Covid-19 and imminent doom of climate change
The dreaded coronavirus has forced scientists to race against time to find a vaccine. Ironically, the pandemic may turn out to be the vaccine the world has been waiting for to counter a greater disaster in waiting: climate change.
The lockdown forced by Covid-19 compelled millions to withdraw from the outdoors, enabling nature to make a comeback. Photographs of Nilgai on an empty Noida road or deer dotting neighbourhoods trended on social media. Birds, too, were spotted this spring. The air became cleaner — Calcutta’s air pollution plummeted by about 50 per cent or more — and haze vanished in haste. All of a sudden, one could see the stars in an urban night sky.
But the claim of nature being replenished by the lockdown is misplaced. Human beings are integral to the environmental system. The question is whether the world would learn from the coronavirus catastrophe and prioritize action on climate change? Or would the costs of the pandemic — a recession is expected to hit the global economy — be used as a pretext for not acting against the impacts of climate change?
The initial indications are hardly inspiring. Thrown on the mat by the coronavirus carnage, the United States of America signalled that industries do not have to bother about complying with green laws in the wake of the crisis. The United States Environment Protection Agency made it clear that it would not penalize erring companies because the fight against Covid-19 had made it difficult for them to abide by the norms and, simultaneously, protect the interests of the people. This could well be the future model for a number of developing countries.
If one were to look at climate negotiations, it would become apparent that several countries led by the US have consistently shifted the goal posts on meaningful interventions. The core issues in climate change negotiation are limited; which country will cut emissions by how much and by when; from where would the money to compensate climate change-induced damages of the past and the future materialize; the availability of the technology required to balance development needs and emission surges in developing and under-developed worlds; the de-carbonization of key sectors. Ever since the Copenhagen climate summit in 2009 in which the developed world was severely reprimanded, the first world has been trying to bulldoze a biased agreement. In subsequent summits, developed countries started debating issues of little relevance, digging up new and unexpected hurdles and diverting time from negotiations on critical issues. As a result, almost every conference of parties ends with a compromised draft and little progress on the ground, with a window kept open for re-initiating bargaining in the future. The Paris summit in 2015 was an exception where a legally binding agreement could be stitched and, later, ratified because of the initiative taken mainly by the developing and under-developed countries as well as by a few developed economies. In Madrid, the whole world was eagerly awaiting to see how global leaders would respond to repeated pleas from scientists that the cumulative global emission needs to be cut rapidly and sharply to save the world from disaster. Suddenly, the negotiations were hijacked by an imbroglio involving the carbon markets set up under the Kyoto regime versus the one that will be set into motion by the Paris agreement. Unsurprisingly, the deliberations ended in disappointment.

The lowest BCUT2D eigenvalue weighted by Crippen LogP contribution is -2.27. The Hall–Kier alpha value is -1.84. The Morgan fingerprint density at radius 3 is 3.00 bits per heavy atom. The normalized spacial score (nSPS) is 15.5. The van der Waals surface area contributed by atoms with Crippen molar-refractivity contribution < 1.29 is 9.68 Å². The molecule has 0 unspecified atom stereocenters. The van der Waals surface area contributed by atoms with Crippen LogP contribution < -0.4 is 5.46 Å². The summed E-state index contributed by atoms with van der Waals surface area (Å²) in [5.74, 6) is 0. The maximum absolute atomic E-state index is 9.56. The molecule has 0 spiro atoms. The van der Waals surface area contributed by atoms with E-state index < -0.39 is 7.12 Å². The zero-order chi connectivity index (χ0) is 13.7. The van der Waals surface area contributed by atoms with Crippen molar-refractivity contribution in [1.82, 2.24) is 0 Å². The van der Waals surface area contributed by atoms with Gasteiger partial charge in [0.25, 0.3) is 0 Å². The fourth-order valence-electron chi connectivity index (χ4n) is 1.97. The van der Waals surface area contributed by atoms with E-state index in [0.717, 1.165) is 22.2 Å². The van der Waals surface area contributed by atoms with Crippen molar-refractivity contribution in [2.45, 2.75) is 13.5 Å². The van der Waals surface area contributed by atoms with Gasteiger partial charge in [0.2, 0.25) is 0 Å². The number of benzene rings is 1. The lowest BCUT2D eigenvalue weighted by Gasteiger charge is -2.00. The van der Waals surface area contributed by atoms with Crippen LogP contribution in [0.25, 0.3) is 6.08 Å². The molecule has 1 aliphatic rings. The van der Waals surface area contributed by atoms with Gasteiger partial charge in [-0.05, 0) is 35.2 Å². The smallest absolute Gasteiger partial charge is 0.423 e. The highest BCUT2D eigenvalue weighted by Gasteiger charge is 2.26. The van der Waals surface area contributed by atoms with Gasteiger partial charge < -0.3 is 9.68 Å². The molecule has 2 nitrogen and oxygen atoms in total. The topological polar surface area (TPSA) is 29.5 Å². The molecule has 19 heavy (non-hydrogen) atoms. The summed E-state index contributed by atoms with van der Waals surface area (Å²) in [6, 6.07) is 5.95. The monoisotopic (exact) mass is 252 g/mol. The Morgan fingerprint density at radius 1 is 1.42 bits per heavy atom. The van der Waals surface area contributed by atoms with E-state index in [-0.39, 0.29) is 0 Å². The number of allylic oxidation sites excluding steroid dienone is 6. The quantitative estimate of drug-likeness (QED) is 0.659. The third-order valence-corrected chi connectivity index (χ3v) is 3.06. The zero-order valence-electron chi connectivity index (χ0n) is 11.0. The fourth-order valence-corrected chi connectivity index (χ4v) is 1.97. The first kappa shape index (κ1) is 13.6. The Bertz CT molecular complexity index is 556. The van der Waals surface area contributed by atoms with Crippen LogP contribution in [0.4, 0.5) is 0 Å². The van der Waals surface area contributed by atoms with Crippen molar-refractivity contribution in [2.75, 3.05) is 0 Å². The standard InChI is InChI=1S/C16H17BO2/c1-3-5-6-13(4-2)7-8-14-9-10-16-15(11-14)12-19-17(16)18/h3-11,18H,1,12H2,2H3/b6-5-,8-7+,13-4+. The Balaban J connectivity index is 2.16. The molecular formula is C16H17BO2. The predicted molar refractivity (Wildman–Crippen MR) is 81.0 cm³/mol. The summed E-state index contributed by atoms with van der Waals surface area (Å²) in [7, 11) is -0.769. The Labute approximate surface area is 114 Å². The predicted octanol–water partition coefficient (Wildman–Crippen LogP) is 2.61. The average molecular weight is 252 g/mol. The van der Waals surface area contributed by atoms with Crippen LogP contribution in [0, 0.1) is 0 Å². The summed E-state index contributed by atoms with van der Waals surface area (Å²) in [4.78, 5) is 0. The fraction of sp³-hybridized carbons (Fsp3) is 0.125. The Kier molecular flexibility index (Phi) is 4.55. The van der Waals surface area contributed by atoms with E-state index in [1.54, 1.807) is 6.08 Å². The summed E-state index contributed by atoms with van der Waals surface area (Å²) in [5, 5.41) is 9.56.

The global response to the coronavirus pandemic has taught us that the world can act differently and decisively. Millions of dollars were spent to fight the contagion and appropriate actions rolled out on ground. These are exactly the kind of measures that are needed to combat climate change. If global leaders do not consider the pandemic as the final wake up call, the world is certainly headed towards its doomsday.